Winter Flight Operations

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Winter flying can be an enjoyable experience if you take the time to prepare for cold weather flight and exercise good judgment based on all available weather information. Winter operations will often mean that a decision must be made to go or not to go, that is based on all of your experience and background as a pilot.

Beginners in winter flight must use extra caution and occasionally seek advice from more experienced pilots as there are times during winter that not even the birds are flying.

In a previous article, titled “Preparing for Winter Flying” (see Cessna Flyer, November 2011), I discussed mechanical aspects of preparing for winter such as ensuring that the ignition system was recently serviced, the aircraft was cleaned and waxed, and the fuel system was completely free of all moisture. Also discussed were engine preheating, snow and ice removal, carbon monoxide poisoning, preparing a survival kit and dressing appropriately for winter.

While I won’t repeat these items in detail, I will touch on some of them again, as they are important to the success of winter flight operations.

Preparing for flight:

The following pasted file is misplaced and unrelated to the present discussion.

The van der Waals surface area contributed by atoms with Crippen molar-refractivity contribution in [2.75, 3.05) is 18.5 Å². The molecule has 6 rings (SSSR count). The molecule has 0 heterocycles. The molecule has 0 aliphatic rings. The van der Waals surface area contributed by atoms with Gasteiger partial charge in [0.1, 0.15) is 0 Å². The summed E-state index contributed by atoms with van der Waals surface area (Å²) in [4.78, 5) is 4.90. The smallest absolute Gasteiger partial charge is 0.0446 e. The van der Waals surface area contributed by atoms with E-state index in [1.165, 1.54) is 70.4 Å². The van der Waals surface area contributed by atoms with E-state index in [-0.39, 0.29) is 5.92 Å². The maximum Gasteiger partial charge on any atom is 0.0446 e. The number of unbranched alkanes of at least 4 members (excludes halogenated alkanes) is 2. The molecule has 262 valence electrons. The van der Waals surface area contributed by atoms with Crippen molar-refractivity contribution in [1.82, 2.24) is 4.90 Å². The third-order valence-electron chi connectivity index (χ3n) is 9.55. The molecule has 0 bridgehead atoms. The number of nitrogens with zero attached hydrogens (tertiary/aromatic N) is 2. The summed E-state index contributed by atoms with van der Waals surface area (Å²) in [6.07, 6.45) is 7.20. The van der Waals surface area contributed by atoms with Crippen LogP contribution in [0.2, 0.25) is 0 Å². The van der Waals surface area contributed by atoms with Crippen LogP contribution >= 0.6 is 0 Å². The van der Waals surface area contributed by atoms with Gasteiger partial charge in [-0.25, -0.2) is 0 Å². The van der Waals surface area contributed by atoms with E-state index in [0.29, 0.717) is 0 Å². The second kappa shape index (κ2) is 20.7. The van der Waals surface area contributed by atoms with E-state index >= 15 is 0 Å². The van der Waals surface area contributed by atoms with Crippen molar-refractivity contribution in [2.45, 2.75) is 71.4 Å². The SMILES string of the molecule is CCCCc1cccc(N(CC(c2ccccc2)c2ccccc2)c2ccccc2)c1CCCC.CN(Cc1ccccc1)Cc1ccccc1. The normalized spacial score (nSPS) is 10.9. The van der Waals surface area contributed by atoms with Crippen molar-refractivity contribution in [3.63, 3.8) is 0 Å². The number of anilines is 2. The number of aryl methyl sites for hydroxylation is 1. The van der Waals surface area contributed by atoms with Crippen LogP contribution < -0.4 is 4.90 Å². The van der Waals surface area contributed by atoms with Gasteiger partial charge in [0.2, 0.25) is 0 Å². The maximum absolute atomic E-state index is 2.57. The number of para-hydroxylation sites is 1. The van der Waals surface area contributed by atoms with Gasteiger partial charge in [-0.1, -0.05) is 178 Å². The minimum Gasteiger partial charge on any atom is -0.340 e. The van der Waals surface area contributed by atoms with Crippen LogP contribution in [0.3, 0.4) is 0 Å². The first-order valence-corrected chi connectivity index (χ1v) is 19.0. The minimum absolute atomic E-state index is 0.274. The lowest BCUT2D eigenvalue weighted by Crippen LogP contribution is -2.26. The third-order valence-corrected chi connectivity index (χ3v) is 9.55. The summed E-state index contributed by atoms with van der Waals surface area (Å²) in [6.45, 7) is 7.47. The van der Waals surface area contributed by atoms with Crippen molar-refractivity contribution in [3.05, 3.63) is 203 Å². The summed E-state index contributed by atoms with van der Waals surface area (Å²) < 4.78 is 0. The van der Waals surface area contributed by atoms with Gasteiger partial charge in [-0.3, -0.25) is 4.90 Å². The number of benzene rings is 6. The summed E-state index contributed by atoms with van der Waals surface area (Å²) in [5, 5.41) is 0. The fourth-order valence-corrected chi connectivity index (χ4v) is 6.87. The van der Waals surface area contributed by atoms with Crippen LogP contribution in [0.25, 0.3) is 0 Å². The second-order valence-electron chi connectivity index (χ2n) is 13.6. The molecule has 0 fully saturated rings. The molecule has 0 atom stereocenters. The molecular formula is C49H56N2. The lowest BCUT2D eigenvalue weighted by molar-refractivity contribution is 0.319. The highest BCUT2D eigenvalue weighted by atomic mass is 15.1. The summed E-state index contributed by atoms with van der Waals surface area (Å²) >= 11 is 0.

Preparing for a flight can take hours or minutes depending on whether your plane is in a heated hanger or tied down outside on the flight line. The weather conditions just prior to your intended flight may require deicing, snow removal, and preheating of the engine. These operations must be planned and executed in a fashion that is efficient and proper for the conditions. It makes no sense to preheat an aircraft engine and then start the snow removal process while the engine cools down.

If it is snowing you need to plan for removal of the snow and a method to keep the snow from sticking to the aircraft after you remove the snow. Aircraft deicing and anti-icing fluid is intended for this purpose and one source that will sell to retail customers in small amounts is

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